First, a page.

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January 22, 2018
Project: Pullman-Moscow Regional Airport mitigation
Client: Pullman-Moscow Regional Airport
The Pullman-Moscow Regional Airport's realignment project required a large-scale mitigation effort to compensate for 22 acres of combined wetland and stream impacts at the airport.
Mitigating these impacts in close proximity to the airport was not feasible since wetlands and streams attract wildlife that can be hazardous for airport operations. Because of these restrictions, the airport needed to locate the mitigation property more than two miles away, yet still within the same watershed.
As a subconsultant to Mead & Hunt, the project's primary consultant, J-U-B Engineers, obtained permits, secured land, designed and procured bids, and managed construction in a short six-month turn-around period. The project yielded the largest mitigation site, in terms of area, in eastern Washington.
The site includes the creation of 8 acres of rivertine wetlands, the enhancement of 13 acres of existing rivertine wetlands, the preservation of 91 acres of adjacent and contiguous upland buffer areas, and the installation of thousands of plants, shrubs, trees and boulders.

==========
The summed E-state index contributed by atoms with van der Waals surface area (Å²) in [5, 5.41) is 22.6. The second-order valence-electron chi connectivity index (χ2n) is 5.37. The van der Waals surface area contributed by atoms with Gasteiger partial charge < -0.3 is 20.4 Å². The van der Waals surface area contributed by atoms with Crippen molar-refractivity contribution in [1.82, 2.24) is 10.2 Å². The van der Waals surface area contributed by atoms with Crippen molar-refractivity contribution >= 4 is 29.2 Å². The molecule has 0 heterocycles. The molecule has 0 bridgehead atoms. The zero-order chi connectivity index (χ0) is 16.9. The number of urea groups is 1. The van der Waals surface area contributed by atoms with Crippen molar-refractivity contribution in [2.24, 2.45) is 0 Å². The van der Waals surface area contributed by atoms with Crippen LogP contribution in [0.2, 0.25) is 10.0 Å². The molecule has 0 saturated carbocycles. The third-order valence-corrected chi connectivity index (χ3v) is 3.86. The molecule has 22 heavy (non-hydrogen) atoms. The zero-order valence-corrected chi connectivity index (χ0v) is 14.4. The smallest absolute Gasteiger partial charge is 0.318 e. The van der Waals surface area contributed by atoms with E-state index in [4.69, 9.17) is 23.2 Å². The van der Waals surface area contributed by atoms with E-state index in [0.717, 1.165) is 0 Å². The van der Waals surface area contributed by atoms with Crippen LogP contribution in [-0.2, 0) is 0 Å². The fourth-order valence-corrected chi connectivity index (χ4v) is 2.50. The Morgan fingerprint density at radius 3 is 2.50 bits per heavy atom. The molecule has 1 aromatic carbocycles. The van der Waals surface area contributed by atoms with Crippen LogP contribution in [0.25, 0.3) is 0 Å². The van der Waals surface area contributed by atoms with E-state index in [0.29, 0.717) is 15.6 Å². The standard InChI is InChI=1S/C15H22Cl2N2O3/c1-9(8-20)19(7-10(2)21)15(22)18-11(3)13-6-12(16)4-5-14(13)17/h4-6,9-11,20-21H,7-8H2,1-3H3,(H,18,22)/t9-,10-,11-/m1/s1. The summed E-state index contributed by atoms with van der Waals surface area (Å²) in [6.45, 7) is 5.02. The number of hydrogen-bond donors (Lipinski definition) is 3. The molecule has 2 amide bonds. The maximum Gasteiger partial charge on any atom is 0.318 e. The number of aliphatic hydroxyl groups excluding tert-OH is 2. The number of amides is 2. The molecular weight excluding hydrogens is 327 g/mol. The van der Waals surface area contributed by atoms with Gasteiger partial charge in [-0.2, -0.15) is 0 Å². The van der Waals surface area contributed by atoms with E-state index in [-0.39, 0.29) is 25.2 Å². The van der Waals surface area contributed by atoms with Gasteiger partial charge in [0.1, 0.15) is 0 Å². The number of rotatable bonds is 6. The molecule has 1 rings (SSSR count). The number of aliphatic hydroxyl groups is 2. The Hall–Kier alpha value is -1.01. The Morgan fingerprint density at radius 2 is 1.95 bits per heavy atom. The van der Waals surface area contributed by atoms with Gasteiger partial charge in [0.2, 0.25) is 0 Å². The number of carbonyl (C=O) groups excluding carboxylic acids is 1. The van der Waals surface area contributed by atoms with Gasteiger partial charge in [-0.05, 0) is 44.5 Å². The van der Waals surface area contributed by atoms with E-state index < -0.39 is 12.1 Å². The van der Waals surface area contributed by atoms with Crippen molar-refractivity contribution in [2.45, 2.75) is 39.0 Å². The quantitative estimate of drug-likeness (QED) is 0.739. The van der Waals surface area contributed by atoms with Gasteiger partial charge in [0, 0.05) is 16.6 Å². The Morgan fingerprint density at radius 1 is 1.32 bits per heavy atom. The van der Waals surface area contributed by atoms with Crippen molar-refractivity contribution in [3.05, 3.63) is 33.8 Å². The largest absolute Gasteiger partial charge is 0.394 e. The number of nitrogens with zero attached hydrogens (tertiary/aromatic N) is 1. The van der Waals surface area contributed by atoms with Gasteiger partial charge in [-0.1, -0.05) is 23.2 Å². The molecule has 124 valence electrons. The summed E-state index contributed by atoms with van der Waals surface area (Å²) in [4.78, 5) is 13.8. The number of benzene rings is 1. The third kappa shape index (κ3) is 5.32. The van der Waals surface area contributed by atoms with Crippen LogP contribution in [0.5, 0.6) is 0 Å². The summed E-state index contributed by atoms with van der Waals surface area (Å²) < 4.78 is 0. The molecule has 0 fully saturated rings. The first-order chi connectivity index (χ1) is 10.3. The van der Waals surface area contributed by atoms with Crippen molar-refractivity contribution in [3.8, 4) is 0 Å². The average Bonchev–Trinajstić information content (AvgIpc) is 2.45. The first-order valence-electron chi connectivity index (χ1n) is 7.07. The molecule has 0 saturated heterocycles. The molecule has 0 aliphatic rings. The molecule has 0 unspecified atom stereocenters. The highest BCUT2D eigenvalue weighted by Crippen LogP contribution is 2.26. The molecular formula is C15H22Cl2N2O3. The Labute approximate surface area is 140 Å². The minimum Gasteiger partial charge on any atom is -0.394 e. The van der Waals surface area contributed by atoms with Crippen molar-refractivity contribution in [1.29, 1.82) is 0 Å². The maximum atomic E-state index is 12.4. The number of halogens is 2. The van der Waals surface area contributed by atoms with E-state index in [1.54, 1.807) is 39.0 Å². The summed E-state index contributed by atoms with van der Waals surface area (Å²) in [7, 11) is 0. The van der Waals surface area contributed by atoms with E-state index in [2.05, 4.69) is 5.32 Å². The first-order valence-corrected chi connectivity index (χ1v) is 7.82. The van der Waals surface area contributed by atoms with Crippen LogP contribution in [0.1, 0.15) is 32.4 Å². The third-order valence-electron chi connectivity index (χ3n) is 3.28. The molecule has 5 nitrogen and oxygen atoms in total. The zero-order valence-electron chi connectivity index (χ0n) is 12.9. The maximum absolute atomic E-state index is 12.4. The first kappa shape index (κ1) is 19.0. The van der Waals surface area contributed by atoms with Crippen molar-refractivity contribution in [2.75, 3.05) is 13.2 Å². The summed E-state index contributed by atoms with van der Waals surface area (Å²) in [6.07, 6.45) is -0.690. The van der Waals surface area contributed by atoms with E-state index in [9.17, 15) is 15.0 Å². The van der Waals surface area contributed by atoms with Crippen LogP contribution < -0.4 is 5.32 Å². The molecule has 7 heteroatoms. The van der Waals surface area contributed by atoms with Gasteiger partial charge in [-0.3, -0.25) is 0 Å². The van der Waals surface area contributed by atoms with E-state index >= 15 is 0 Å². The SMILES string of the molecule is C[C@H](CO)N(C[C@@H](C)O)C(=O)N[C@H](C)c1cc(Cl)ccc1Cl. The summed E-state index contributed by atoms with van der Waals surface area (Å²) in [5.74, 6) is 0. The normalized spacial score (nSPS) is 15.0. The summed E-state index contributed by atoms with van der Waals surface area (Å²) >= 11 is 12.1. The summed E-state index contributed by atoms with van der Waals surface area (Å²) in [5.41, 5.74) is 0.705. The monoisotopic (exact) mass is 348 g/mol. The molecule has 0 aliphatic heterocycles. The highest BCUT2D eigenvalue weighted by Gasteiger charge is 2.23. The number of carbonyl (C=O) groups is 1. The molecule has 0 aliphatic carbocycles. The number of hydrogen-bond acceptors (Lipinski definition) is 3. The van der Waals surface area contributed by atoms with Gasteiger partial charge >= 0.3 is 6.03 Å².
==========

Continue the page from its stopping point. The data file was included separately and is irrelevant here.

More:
The mitigation project is unique because it occupies a large, 113.6-acre continuous tract of land, rather than spreading resources between smaller isolated mitigation sites. This utilizes a more holistic approach to wetland and stream mitigation that provides greater habitat diversity and wetland functions.
The establishment of the mitigation site has also resulted in several benefits to the region. The site influenced the creation of companion projects, such as the enhancement of approximately 87 acres adjacent to the site by property owners Tom and Cheryl Kammerzell.
The mitigation site improvements also provided flood storage to those located down-gradient of the project site. After a heavy winter in 2016, the site leveled out the south fork of the Palouse River, dissipating floodwaters and bringing energy out of the river system.
An important component of the success of the mitigation site is biological monitoring and maintenance. J-U-B worked with the airport through its contractor for two years to monitor and maintain the mitigation site, with the airport continuing oversight for eight more years to ensure the native plantings are established and will not need further attention for long-term survival.
Initial monitoring showed favorable performance, except for survival rates for ponderosa pine and Douglas fir plantings, which experienced high mortality rates due to animal browsing and plant installation techniques. By creating a protection system of biodegradable tubes and bamboo stakes around the replacement plantings, the trees bounced back, resulting in a 60.5 percent improvement the following year.